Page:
TOKYO • Japanese Defence Minister Itsunori Onodera yesterday apologised for the second time this week for the discovery of activity logs of Japan's troops in Iraq, the existence of which his ministry had previously denied.
The apology follows an earlier scandal over supposedly missing logs showing troops were in the presence of major fighting in South Sudan.
Mr Onodera yesterday said he plans to find out why the daily activity logs of Japanese Ground Self-Defence Force (GSDF) members during a mission in Iraq could not be found during a search of the Ground Staff Office last year, national broadcaster NHK reported.
The Defence Ministry on Monday said 14,000 pages of records - covering 376 days from 2004 to 2006 - were found in the office. The records were discovered when the ministry was conducting an internal probe into another set of records of Japanese peacekeeping troops in South Sudan, which sparked a controversy that led to the resignation of Mr Onodera's predecessor Tomomi Inada last July.
Japan sent about 5,500 GSDF personnel to Iraq from January 2004 to July 2006, to provide water and medical aid, and help repair infrastructure in Samawah in southern Iraq.
Until Monday, Japan's Defence Ministry had maintained that the records no longer existed. The ministry on Feb 16 last year said the logs on Iraq did not exist. Four days later, Ms Inada said the ministry was unable to find logs in Iraq, in response to questions by lawmakers.
Japanese Defence Minister Itsunori Onodera ( above) yesterday said he plans to find out why the daily activity logs of Japanese Ground Self-Defence Force members during a mission in Iraq could not be found during a search of the Ground Staff Office last year, national broadcaster NHK reported.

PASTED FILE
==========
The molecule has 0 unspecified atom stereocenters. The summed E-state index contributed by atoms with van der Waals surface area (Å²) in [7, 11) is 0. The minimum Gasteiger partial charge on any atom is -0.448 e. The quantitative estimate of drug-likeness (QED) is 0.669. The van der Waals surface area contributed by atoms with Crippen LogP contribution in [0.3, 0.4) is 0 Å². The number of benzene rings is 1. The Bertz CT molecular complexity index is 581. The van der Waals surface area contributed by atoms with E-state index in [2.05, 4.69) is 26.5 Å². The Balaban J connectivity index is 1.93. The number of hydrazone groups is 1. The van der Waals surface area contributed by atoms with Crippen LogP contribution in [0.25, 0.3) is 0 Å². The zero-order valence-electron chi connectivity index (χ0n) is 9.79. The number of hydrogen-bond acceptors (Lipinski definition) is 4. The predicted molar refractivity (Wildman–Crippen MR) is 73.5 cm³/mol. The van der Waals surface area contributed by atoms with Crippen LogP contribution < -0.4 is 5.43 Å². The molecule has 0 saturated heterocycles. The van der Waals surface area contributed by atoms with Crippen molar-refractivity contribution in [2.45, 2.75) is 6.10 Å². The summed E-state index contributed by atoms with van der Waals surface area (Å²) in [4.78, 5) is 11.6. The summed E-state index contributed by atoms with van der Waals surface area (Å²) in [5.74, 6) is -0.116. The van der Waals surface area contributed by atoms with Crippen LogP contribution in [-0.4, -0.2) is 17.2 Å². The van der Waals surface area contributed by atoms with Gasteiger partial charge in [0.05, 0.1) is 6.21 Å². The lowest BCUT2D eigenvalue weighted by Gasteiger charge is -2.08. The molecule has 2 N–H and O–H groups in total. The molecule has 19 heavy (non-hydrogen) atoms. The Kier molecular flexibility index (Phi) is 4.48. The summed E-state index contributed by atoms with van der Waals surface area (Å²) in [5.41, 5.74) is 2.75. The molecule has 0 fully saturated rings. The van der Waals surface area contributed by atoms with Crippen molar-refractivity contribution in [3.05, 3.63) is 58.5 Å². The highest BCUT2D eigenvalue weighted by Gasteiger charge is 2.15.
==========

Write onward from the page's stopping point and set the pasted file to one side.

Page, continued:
Speaking to reporters on Monday about that incident, Mr Onodera said: "I feel sorry we could not appropriately respond to questions in the Diet."
Mr Onodera was notified about the Iraq troop records last Saturday, more than two months after they were first found in January.
The cover-up started when the Defence Ministry turned down freedom of information requests made in July and October 2016 for access to the activity logs, with the GSDF claiming they no longer existed.
Evidence suggests someone later ordered the logs to be destroyed, the Nikkei Asian Review reported. The records, which were released eventually, indicate major fighting occurred in South Sudan's capital Juba, while the troops were in the country.
As Japanese troops are allowed to engage in peacekeeping operations only when a ceasefire is in place, the ministry was probably concerned that the information would up-end the basic premise of the troops' mission in the country, the Nikkei Asian Review reported.